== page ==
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Publication History of:

An Extension of the Recursively Enumerable Turing Degrees

Stephen G. Simpson
Professor of Mathematics
Pennsylvania State University

July 20, 2006

My paper An extension of the recursively enumerable Turing degrees (15 pages, August 2004) includes some remarks on the lack of natural examples of recursively enumerable Turing degrees. See also my detailed remarks of February 2005. Although the facts of the matter are well known and indisputable, they have been strenuously disputed by Dr. Robert I. Soare, Distinguished Service Professor of Mathematics and Computer Science at the University of Chicago.

Dr. Soare is a leading expert on the subject of recursively enumerable Turing degrees. See for example Dr. Soare's monograph Recursively Enumerable Sets and Degrees, Springer-Verlag, 1987. Furthermore, Dr. Soare is extraordinarily influential. For example, in the 1990's Dr. Soare demanded a wholesale revision of all of the terminology in recursion theory, one of the four major branches of mathematical logic. It is noteworthy that almost all of Dr. Soare's numerous followers have adopted his revised terminology.

Because of Dr. Soare's influence, I have encountered considerable difficulty in publishing my paper An extension of the recursively enumerable Turing degrees in an appropriate scholarly venue. The paper was originally submitted for publication on August 10, 2004. After nearly two years in limbo, the paper was finally accepted on July 4, 2006. Here is the publication history.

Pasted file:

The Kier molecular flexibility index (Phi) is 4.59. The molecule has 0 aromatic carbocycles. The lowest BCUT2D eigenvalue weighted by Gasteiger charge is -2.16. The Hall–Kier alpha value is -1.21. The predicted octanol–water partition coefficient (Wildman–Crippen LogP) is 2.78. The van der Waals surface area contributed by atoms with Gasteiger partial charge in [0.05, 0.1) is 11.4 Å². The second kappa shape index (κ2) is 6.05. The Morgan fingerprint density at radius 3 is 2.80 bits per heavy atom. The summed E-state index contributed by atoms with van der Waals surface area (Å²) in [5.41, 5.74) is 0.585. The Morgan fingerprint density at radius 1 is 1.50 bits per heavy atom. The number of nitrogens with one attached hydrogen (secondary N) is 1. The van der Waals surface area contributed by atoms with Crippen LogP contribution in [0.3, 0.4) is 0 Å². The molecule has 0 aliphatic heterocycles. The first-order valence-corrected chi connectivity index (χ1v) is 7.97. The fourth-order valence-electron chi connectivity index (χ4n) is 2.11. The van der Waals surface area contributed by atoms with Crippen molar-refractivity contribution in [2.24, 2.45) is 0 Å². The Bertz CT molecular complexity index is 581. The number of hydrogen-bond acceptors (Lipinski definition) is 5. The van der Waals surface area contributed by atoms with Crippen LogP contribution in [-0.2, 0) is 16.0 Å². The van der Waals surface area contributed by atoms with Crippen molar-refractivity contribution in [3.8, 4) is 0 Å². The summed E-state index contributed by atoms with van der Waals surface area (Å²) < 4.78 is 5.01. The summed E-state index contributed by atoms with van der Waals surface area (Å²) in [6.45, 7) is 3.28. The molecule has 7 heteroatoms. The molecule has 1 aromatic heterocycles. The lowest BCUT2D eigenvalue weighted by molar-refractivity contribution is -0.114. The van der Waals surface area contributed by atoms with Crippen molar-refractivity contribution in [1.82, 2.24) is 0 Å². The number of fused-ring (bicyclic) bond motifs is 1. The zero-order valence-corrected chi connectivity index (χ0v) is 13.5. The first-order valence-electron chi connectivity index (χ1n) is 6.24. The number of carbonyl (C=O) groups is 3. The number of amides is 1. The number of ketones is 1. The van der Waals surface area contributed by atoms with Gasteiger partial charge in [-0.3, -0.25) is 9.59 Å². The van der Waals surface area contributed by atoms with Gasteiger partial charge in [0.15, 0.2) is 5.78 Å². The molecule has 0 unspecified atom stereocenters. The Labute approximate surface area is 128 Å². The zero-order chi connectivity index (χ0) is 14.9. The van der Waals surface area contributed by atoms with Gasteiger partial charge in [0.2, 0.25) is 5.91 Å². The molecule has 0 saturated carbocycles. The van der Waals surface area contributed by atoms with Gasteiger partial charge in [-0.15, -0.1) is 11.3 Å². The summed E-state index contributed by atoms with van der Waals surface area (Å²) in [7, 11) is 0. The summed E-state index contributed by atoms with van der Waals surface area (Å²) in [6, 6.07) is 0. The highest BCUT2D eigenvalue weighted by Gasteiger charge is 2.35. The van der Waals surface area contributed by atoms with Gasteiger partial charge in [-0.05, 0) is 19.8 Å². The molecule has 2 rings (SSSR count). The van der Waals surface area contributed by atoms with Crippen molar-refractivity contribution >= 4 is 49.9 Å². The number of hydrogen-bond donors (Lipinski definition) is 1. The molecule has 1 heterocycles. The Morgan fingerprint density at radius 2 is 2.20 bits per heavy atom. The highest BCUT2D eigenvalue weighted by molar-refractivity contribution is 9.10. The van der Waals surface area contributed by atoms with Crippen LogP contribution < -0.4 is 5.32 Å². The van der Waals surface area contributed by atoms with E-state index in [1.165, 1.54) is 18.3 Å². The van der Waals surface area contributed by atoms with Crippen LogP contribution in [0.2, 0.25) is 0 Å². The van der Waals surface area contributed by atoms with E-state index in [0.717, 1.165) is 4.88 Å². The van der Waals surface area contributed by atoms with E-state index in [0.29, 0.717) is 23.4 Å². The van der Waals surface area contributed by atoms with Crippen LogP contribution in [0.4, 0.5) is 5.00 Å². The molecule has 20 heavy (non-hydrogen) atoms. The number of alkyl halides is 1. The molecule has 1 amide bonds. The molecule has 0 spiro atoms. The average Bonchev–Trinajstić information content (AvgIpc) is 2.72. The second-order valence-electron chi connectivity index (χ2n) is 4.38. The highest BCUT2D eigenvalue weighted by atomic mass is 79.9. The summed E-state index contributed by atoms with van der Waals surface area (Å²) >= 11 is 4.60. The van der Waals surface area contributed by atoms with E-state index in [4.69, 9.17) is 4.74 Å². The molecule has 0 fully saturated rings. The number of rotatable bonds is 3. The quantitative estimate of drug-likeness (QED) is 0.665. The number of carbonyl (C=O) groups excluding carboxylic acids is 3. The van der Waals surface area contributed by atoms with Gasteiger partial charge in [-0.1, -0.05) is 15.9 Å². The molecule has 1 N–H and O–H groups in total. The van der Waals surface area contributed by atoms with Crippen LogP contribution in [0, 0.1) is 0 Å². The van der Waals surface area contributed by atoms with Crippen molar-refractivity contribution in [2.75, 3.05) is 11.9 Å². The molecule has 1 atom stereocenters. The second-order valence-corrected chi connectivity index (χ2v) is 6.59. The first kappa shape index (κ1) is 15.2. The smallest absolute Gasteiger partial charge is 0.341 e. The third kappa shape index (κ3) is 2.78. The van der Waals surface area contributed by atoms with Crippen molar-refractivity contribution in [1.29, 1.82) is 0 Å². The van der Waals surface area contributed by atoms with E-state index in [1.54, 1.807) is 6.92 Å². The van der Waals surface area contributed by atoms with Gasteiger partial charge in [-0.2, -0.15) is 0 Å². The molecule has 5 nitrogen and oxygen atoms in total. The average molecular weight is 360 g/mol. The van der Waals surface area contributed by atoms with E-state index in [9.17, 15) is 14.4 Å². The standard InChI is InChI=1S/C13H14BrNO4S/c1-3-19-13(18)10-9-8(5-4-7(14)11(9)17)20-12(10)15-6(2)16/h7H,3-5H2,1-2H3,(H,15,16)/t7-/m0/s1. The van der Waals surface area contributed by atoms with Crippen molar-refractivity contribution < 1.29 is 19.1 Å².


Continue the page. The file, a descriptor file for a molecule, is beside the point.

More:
1. Submitted August 10, 2004 for publication in Annals of Mathematics. Rejection letter postmarked August 25, 2004, received September 13, 2004.

  2. Submitted September 13, 2004 for publication in the American Journal of Mathematics. Rejection letter postmarked September 28, 2004, received October 6, 2004.

  3. Submitted October 7, 2004 for publication in the Journal of the American Mathematical Society. Rejection letter received November 16, 2004.

  4. Submitted November 17, 2004 to a member of the U.S. National Academy of Sciences, for communication to the Proceedings of the National Academy of Sciences. After a positive but non-committal reply the same day, there was no further reply, despite repeated inquiries. Withdrawn June 27, 2005.

  5. Submitted June 27, 2005 for publication in the Mathematical Proceedings of the Cambridge Philosophical Society. Rejection letter dated July 12, 2005, received approximately August 15, 2005.

  6. Submitted August 22, 2005 for publication in the Journal of the London Mathematical Society. Acceptance letter dated July 4, 2006, received July 20, 2006.

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Stephen G Simpson 2008-04-28